Original sin is the doctrine which holds that human nature has been morally and ethically corrupted due to the disobedience of mankind’s first parents to the revealed will of God. In the Bible, the first human transgression of God’s command is described as the sin of Adam and Eve in the Garden of Eden resulting in what theology calls the Fall of mankind. The doctrine of original sin holds that every person born into the world is tainted by the Fall such that all of humanity is ethically debilitated, and people are powerless to rehabilitate themselves, unless rescued by God.
Those of you who, like me, spent time in a mainstream Christian church are probably aware of the doctrine of “original sin”. Under that doctrine anyone “born of woman” is born guilty of sin and like all sinners will go to Hell when they die unless they repent and seek forgiveness. Now we have a new version of original sin for those of us who were born white.
America is living through a moment of racial paradox. Never in its history have black people been more fully represented in the public sphere. The United States has a black president and a glamorous first lady who is a descendant of slaves. African-Americans lead the country’s pop culture in many ways, from sports to music to television, where show-runners like Shonda Rhimes and Lee Daniels have created new black icons, including the political fixer Olivia Pope on “Scandal” and the music mogul Cookie Lyon on “Empire.”
It has become commonplace to refer to the generation of young people known as millennials as “post-racial.” Black culture has become so mainstream that a woman born to white parents who had claimed to be black almost broke the Internet last week by saying that she was “transracial.”
Yet in many ways, the situation of black America is dire.
“All of these examples in some ways are really misleading in what they represent,” Mr. Stevenson said. “We have an African-American president who cannot talk about race, who is exposed to hostility anytime he talks about race. These little manifestations of black artistry and athleticism and excellence have always existed. But they don’t change the day-to-day experience of black Americans living in most parts of this country.”
If current trends continue, one in three black men are expected to spend time in prison at some point in their lives. The Great Recession wiped out twice as much black wealth as it did white, and the raw numbers are even more stark: Post-recession median household wealth for a white family in 2014 was almost $142,000, down from $192,500. The median wealth for black households had fallen to $11,000 from $19,200. There are 1.5 million black men “missing” in America, because they are either dead or in prison.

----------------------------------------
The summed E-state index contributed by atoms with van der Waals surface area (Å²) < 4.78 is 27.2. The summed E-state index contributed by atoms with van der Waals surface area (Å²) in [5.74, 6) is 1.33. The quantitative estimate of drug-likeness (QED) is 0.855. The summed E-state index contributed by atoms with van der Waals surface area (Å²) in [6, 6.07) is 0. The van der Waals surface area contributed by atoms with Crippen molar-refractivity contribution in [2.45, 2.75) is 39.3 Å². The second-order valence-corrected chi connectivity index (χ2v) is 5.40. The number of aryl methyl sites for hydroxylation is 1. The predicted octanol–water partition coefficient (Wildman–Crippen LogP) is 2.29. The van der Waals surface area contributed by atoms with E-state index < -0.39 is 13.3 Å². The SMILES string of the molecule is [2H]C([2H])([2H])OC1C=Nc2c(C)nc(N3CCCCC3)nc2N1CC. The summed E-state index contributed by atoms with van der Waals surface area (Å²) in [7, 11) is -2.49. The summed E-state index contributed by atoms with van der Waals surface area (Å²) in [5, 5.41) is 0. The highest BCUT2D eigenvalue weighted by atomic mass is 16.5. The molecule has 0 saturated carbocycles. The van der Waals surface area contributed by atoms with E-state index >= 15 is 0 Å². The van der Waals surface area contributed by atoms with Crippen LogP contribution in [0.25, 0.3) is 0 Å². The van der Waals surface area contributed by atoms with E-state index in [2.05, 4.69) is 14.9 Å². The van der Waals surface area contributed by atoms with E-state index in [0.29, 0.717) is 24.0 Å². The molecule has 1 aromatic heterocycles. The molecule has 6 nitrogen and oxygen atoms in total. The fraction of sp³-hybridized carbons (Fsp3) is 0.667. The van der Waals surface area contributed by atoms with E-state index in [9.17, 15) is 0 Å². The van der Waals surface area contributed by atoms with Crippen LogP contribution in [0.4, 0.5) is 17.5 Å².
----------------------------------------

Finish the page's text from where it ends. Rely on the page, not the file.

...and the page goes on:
Pull back even farther into history, experts say, and the picture gets starker. Black people were overwhelmingly excluded from the largest opportunities for wealth creation in the 20th century, from federally subsidized homeownership after World War II to the job training programs that created millions of middle-class livelihoods.
The Confederate flag still flies at the state capitol in Columbia, S.C. Black people across the South live on streets named for heroes of the side of the Civil War that opposed the end to slavery.
For many black people, Charleston is of a piece with the story of black life in America.
“Many of the conditions — housing, food, police brutality — they’re not isolated, they’re all connected experiences,” said Lamont Lilly, 35, a black journalist and activist in Durham, N.C., a city about 300 miles north of Charleston. Greg Tate, a black writer and musician, said black people could not help but feel that they are under siege in a society afflicted with amnesia about its own history.
“There has always just been a constant denial in America that racism really exists,” Mr. Tate said. “As James Baldwin says, there is just an incapacity of white Americans to look at themselves as bad people. We see with Dylann Roof there is already a rush to not only dissociate other white Americans from his violence but to distance he himself from his own stated investment in white supremacist ideology.”
The era of instantaneously shared images holds out hope for change. Cellphone videos of police officers shooting unarmed black males shock the conscience of Americans, the theory goes, just as TV footage of peaceful black protesters menaced by vicious dogs and water cannons in the civil rights era troubled white Americans of that time.
Yet many black Americans today lament facing struggles reminiscent of the last century. Highly militarized police forces patrol their communities. State voter ID laws, along with laws barring felons from voting, are widely seen as efforts to disenfranchise black citizens. Some scholars argue that mass incarceration and harsh policing tactics have replaced Jim Crow laws as a way to control the black population.
What a load of crap!
Ever been in a relationship with someone who cannot forgive and forget anything? We all make mistakes, but nobody wants to keep paying for the same mistake over and over and over. Even worse is when you have to keep paying for someone else’s transgressions.
I met a woman whose first husband was a lying, cheating, abusive deadbeat. I mistakenly thought I would have it easy because I didn’t intend to do any of those things. I understood I would need to prove myself and earn her trust, but I wrongly assumed that eventually she would see that I was different.
Instead I found myself paying the price for what he had done. That was five years I’ll never get back. I won’t make the same mistake again.
Sorry, Ms. Polgreen, but the Era of White Guilt is over. I am not paying penance (or cash) for stuff that was done by other people before I was born. This country has already been washed in the blood enough times.